Sunday, March 31, 2013

Ghost Story #7: The Western High School Wraith and the Clark Park Demon

The Detroit Free Press, August 1, 1904
Boredom, mischief and criminal intent were the dominant forms of paranormal activity in the early 1900s. Tales abound of college campus pranksters and neighborhood ne'er-do-wells pretending to be poltergeists. Faux spiritualists created specters through prestidigitation and illegal moonshiners clandestinely built groaning stills that were meant for other ears to hear and watering tongues to partake of.

Still, credible phantoms existed. Whether they subsisted on human energy, superstition or otherworldly means is left to the Gods to sort out. We are only the switchboard messengers passing along their missives. The Western High School specter was one such caller.

Depending on who you talked to the building and premises were quite active with strange happenings. Doors were said to lock and unlock on their own. Windows rattled without cause. Noises abounded despite the presence of only the night watchman and his relief man. 

Despite having experienced all the aforementioned occurrences roundsman William Webber, of 691 McKinstry Avenue, blamed the activity on human endeavors. "We don't believe in ghosts--no such humbug." said Webber, though admitting that something or somebody was menacing the school and forcing officials to bolt the doors shut to keep out both the human and spirit world.

Neighbors of the school vouched for the weird phenomena and told Free Press reporters that Webber himself "has been scared out of a year's growth" due to the hauntings. While Webber most likely played coy to ensure his place among the employed he was clearly affected.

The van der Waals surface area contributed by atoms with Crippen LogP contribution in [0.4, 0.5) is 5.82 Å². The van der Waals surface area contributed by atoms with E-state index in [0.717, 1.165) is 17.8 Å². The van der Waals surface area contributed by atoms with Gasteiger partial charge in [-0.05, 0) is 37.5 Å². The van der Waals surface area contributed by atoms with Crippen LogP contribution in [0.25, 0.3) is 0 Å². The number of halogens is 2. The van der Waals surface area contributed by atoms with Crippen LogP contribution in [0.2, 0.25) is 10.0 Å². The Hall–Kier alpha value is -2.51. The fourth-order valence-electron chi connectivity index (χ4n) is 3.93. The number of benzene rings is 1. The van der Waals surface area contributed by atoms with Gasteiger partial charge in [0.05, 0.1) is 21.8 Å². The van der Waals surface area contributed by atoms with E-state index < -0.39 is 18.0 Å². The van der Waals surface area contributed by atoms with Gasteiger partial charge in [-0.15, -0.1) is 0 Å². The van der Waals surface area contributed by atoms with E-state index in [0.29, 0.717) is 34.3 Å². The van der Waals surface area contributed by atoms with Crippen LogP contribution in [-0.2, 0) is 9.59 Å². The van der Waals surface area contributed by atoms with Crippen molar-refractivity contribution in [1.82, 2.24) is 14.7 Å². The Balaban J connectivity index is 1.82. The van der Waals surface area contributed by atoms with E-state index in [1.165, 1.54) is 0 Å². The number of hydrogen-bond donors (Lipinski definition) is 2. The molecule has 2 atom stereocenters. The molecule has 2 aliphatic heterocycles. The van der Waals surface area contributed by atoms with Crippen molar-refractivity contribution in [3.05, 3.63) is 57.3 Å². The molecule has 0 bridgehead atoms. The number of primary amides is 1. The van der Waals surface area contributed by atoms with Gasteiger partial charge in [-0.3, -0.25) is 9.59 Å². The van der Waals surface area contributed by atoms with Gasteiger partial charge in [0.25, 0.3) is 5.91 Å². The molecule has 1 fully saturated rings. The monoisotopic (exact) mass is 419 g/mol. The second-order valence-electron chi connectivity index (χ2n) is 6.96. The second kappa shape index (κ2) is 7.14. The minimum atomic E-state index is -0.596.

The Detroit Free Press, August 29, 1904
The school grounds weren't the only ghostly hot spot in the summer of 1904. Clark Park, the adjoining park across the street from the high school was said to be inhabited by spirits as well. Where before the school incidents it was known as a serene place to take a night time stroll or to sit with one's beloved and converse,  it had become a source of fright for several park occupants. 

A couple sitting on a bench were dumped to the ground by what they described as an invisible hand. A girl with a group of friends was said to have fainted from the fright of various shrieks and groans which emanated from the park but seemed centered elsewhere below the terra firma.

A teenager named Elbert F. Smith, who lived on Scotten Avenue near the location of the school on the same street, was strolling past the structure late one evening and watched a dark figure exit the front door. Thinking it to be the janitor he paid no heed to the rapidly approaching subject until they were nose to nose in proximity. The man before him appeared to be an elderly gent much older than the janitor.

The spirit man walked north towards Dix before crossing the street and walking straight into a spring fed lake opposite his former path. Thinking that perhaps the man was suicidal, Smith darted to the pond and waded in, searching from end to end of the lighted pool for the apparition. 

Satisfied that the man was not in the lake he walked back to the school remembering the newspaper articles concerning the odd activity at the school. When he tried to open the front door it was firmly secured. Turning to leave he was belted across the face by what he believed to be the wraith as it returned to its place of refuge.

The Detroit Free Press, August 18, 1901
Even though the natural springs that afforded Springwell Village its namesake and Clark Park its lake are gone, many taken surreptitiously by the construction of the nearby I-75 freeway, some remnants of the past remain. Western International High School still stands and underwent a $28.3 million renovation in 2011. Clark Park likewise is an active rural retreat in the vast urban setting. 

Perhaps the phantoms are still there. Caged in only by the fear of modern uncertainties and the biding of their time to reemerge from their long repose to populate the nighttime air with the mystique of their ethereal presence. If Detroit's present situation, that mighty backwards slide into piecemeal ruralism, persists, it may well not take another hundred years before mere mortals feel the touch of their wispy, problematic fingers once more.

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